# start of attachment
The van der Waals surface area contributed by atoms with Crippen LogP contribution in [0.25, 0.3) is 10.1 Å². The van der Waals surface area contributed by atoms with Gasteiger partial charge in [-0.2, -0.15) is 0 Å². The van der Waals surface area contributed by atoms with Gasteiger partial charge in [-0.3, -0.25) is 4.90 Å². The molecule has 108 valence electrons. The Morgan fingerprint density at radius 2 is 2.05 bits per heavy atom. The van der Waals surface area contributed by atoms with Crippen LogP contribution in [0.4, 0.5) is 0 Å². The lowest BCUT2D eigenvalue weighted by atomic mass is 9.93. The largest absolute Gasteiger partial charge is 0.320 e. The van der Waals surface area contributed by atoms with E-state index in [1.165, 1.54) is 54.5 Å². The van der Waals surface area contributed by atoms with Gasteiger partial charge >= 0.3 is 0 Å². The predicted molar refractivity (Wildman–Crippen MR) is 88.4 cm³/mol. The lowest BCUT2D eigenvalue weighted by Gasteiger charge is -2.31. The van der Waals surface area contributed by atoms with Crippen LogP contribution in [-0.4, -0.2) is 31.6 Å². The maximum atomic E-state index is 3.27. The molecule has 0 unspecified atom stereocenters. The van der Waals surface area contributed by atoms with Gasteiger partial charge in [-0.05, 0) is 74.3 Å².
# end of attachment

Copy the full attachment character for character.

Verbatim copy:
The van der Waals surface area contributed by atoms with Crippen LogP contribution in [0.25, 0.3) is 10.1 Å². The van der Waals surface area contributed by atoms with Gasteiger partial charge in [-0.2, -0.15) is 0 Å². The van der Waals surface area contributed by atoms with Gasteiger partial charge in [-0.3, -0.25) is 4.90 Å². The molecule has 108 valence electrons. The Morgan fingerprint density at radius 2 is 2.05 bits per heavy atom. The van der Waals surface area contributed by atoms with Crippen LogP contribution in [0.4, 0.5) is 0 Å². The lowest BCUT2D eigenvalue weighted by atomic mass is 9.93. The largest absolute Gasteiger partial charge is 0.320 e. The van der Waals surface area contributed by atoms with E-state index in [1.165, 1.54) is 54.5 Å². The van der Waals surface area contributed by atoms with Gasteiger partial charge >= 0.3 is 0 Å². The predicted molar refractivity (Wildman–Crippen MR) is 88.4 cm³/mol. The lowest BCUT2D eigenvalue weighted by Gasteiger charge is -2.31. The van der Waals surface area contributed by atoms with Crippen LogP contribution in [-0.4, -0.2) is 31.6 Å². The maximum atomic E-state index is 3.27. The molecule has 0 unspecified atom stereocenters. The van der Waals surface area contributed by atoms with Gasteiger partial charge in [-0.05, 0) is 74.3 Å².